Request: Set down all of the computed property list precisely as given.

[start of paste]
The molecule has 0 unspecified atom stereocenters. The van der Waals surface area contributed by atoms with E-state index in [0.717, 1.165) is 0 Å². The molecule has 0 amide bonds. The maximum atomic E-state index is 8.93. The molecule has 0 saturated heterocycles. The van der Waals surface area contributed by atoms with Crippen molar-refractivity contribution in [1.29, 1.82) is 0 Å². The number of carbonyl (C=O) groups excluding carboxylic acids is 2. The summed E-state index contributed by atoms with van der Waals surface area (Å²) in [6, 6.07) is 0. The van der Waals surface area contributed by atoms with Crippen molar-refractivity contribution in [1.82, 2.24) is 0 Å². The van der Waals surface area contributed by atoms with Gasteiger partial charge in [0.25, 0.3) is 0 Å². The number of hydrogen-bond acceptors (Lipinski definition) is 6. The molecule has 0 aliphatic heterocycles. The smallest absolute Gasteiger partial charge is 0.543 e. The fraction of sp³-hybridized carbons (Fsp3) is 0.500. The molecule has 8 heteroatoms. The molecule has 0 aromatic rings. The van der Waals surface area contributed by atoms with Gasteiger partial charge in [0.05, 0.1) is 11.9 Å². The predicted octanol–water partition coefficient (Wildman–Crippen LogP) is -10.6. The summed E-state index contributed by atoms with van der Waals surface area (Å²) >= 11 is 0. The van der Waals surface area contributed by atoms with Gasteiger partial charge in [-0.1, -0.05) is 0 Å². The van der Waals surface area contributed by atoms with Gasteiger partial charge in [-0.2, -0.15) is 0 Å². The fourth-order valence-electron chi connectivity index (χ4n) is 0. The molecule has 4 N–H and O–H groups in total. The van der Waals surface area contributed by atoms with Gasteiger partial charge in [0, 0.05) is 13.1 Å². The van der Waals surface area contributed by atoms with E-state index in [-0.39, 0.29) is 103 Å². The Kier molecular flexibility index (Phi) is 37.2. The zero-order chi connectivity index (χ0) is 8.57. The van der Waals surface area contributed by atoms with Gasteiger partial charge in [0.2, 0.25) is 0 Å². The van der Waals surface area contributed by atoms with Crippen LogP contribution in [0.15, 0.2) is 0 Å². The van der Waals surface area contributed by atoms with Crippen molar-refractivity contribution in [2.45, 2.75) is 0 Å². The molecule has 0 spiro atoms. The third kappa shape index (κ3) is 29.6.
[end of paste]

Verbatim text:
The molecule has 0 unspecified atom stereocenters. The van der Waals surface area contributed by atoms with E-state index in [0.717, 1.165) is 0 Å². The molecule has 0 amide bonds. The maximum atomic E-state index is 8.93. The molecule has 0 saturated heterocycles. The van der Waals surface area contributed by atoms with Crippen molar-refractivity contribution in [1.29, 1.82) is 0 Å². The number of carbonyl (C=O) groups excluding carboxylic acids is 2. The summed E-state index contributed by atoms with van der Waals surface area (Å²) in [6, 6.07) is 0. The van der Waals surface area contributed by atoms with Crippen molar-refractivity contribution in [1.82, 2.24) is 0 Å². The van der Waals surface area contributed by atoms with Gasteiger partial charge in [0.25, 0.3) is 0 Å². The number of hydrogen-bond acceptors (Lipinski definition) is 6. The molecule has 0 aliphatic heterocycles. The smallest absolute Gasteiger partial charge is 0.543 e. The fraction of sp³-hybridized carbons (Fsp3) is 0.500. The molecule has 8 heteroatoms. The molecule has 0 aromatic rings. The van der Waals surface area contributed by atoms with Gasteiger partial charge in [0.05, 0.1) is 11.9 Å². The predicted octanol–water partition coefficient (Wildman–Crippen LogP) is -10.6. The summed E-state index contributed by atoms with van der Waals surface area (Å²) >= 11 is 0. The van der Waals surface area contributed by atoms with Gasteiger partial charge in [-0.1, -0.05) is 0 Å². The van der Waals surface area contributed by atoms with Gasteiger partial charge in [-0.2, -0.15) is 0 Å². The fourth-order valence-electron chi connectivity index (χ4n) is 0. The molecule has 4 N–H and O–H groups in total. The van der Waals surface area contributed by atoms with Gasteiger partial charge in [0, 0.05) is 13.1 Å². The van der Waals surface area contributed by atoms with E-state index in [-0.39, 0.29) is 103 Å². The Kier molecular flexibility index (Phi) is 37.2. The zero-order chi connectivity index (χ0) is 8.57. The van der Waals surface area contributed by atoms with Gasteiger partial charge in [0.2, 0.25) is 0 Å². The van der Waals surface area contributed by atoms with Crippen LogP contribution in [0.15, 0.2) is 0 Å². The van der Waals surface area contributed by atoms with Crippen molar-refractivity contribution in [2.45, 2.75) is 0 Å². The molecule has 0 spiro atoms. The third kappa shape index (κ3) is 29.6.